# Indexing with a tuple aliases, but with a python list copies

I noticed what I find to be surprising behaviour: if I index a tensor with a python tuple, I get an alias of the indexed element, but if I index with a python list, I get a copy:

t = torch.rand(3,5)
print(t[1,2].data_ptr())
idx = (1,2)
print(t[idx].data_ptr())
idx = [1,2]
print(t[idx].data_ptr())

Output:

``````94484139998412
94484139998412
94484140672144
``````

Is this expected behaviour? I gather that indexing with a tuple is identical to directly indexing an element, so returning a reference/alias makes sense.

Am I to understand that a python list is converted to a tensor, and that tensor indexing with a non-zero-dim tensor results in a copy? If so, this discussion around indexing with zero-dim tensors seems relevant here.

There’s also this post on a possibly related confusion.

By using a list to index a tensor you can select elements of a dimension in arbitrary order. Due to the internal representation of a tensor over its underlying continuous storage it is in general not possible to create a new tensor that is just a view into the old one and shares its storage object. In contrast by using a tuple you can specify only single elements along each dimension - each tuple entry is responsible for a different dimension.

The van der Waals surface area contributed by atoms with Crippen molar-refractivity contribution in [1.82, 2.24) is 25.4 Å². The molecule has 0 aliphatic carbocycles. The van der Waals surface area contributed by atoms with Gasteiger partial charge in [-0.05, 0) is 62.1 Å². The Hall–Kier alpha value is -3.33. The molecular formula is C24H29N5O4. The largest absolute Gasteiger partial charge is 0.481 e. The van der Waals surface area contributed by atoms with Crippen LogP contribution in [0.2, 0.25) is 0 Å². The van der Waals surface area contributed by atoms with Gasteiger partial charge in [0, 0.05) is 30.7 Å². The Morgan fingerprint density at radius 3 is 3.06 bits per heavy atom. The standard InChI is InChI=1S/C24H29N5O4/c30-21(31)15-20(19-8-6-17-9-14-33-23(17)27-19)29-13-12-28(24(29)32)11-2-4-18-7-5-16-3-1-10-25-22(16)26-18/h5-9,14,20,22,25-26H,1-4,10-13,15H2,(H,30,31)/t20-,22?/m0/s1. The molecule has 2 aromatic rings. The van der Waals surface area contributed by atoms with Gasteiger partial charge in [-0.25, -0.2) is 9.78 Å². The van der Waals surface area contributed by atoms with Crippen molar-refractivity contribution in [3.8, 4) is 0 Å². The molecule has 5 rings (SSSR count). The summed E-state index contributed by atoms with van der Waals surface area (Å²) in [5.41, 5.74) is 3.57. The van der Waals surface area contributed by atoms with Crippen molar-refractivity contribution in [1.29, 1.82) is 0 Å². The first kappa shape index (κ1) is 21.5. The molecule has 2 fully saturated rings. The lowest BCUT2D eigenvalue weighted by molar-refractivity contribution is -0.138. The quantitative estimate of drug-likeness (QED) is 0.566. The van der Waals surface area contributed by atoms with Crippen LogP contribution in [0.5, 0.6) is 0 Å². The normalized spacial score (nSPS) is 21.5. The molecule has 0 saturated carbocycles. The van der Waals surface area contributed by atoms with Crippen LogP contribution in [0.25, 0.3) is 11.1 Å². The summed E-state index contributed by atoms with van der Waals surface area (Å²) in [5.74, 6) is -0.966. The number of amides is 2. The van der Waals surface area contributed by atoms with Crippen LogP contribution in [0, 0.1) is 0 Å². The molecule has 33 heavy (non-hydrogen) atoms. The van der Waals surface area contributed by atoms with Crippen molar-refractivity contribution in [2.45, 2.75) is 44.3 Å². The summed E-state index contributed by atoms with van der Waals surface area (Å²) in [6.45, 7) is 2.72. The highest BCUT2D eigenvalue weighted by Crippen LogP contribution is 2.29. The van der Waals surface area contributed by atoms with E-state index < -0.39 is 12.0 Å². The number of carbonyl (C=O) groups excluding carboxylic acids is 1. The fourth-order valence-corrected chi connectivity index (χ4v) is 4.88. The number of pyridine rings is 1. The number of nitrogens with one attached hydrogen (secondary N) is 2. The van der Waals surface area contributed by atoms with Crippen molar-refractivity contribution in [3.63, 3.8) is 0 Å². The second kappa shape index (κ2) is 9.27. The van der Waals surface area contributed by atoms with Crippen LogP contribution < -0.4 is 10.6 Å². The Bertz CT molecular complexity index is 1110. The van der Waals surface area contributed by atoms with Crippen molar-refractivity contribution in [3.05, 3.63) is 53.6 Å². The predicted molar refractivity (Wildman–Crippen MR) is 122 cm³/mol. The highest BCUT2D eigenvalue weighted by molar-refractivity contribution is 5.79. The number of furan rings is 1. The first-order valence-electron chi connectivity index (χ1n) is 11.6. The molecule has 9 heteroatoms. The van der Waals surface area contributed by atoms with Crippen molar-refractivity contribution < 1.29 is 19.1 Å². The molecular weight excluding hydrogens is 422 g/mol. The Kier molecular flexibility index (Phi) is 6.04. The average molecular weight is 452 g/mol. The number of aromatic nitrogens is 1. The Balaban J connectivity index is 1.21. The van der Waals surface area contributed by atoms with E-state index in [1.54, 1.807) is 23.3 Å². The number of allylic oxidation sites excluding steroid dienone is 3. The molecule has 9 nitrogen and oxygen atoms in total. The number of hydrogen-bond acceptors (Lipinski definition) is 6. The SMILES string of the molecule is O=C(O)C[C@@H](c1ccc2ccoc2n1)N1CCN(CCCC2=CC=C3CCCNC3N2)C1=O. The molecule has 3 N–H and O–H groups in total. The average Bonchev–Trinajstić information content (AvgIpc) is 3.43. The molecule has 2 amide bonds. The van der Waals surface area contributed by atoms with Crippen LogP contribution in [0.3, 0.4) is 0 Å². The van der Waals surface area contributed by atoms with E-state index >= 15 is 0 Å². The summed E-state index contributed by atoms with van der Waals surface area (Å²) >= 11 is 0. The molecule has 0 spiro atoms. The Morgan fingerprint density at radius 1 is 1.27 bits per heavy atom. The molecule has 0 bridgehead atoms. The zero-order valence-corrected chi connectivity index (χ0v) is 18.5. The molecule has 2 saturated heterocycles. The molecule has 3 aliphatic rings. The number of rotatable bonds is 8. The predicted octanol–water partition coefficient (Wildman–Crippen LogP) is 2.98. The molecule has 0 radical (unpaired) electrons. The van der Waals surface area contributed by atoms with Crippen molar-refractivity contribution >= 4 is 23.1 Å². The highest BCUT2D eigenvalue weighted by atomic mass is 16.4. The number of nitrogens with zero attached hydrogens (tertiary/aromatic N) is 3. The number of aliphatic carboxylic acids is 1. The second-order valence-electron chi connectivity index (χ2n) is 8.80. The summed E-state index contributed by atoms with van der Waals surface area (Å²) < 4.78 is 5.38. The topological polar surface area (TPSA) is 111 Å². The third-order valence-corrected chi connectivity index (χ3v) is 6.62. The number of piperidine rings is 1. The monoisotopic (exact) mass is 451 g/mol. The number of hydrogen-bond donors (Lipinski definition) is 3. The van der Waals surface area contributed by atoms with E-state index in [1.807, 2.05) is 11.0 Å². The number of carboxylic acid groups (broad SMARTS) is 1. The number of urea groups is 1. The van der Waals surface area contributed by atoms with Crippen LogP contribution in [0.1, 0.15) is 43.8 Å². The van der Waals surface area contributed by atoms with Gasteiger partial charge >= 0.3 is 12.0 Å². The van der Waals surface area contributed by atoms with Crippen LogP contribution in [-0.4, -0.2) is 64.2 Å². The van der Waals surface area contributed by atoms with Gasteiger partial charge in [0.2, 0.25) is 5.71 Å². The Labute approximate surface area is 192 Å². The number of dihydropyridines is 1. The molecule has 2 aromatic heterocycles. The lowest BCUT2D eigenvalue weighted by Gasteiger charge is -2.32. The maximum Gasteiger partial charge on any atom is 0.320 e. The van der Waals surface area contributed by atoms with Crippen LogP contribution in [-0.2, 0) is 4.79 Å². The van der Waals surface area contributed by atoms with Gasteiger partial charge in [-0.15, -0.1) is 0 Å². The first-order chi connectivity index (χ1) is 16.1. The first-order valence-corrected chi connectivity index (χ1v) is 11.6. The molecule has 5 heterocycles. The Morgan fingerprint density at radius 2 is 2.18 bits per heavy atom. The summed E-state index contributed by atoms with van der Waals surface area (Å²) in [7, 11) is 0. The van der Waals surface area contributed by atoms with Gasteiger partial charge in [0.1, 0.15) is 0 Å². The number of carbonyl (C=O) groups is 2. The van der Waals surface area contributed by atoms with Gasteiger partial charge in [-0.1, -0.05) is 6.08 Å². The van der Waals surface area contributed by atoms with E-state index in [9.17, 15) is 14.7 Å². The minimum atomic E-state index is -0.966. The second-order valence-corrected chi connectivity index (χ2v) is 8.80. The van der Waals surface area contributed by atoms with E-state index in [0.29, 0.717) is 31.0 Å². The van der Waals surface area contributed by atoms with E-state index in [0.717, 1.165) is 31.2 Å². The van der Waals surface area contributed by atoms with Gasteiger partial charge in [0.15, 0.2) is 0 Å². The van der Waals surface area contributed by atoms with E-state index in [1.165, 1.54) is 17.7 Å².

e.g. lets say you want to index the diagonal elements in reverse:

``````>>> x = torch.rand(3,3)
>>> x
tensor([[0.1899, 0.9408, 0.0889],
[0.4863, 0.5366, 0.1633],
[0.8910, 0.4463, 0.2007]])
>>> x[[-1,-2,-3],[-1,-2,-3]]
tensor([0.2007, 0.5366, 0.1899])
``````

Oh, I get it. A tuple indexes an element, a list provides multiple indexes in the first dimension of `t`.

``````In [31]: t = torch.rand(3,5)
...: print(t[1,2])
...: print(t[1,2].data_ptr())
tensor(0.1442)
140485274866972

In [32]: idx = (1,2)
...: print(t[idx])
...: print(t[idx].data_ptr())
tensor(0.1442)
140485274866972
In [33]: idx = [1,2]
...: print(t[idx])
...: print(t[idx].data_ptr())
tensor([[0.8098, 0.4710, 0.1442, 0.5391, 0.1699],
[0.7292, 0.6585, 0.7074, 0.4800, 0.6104]])
140485233816192
``````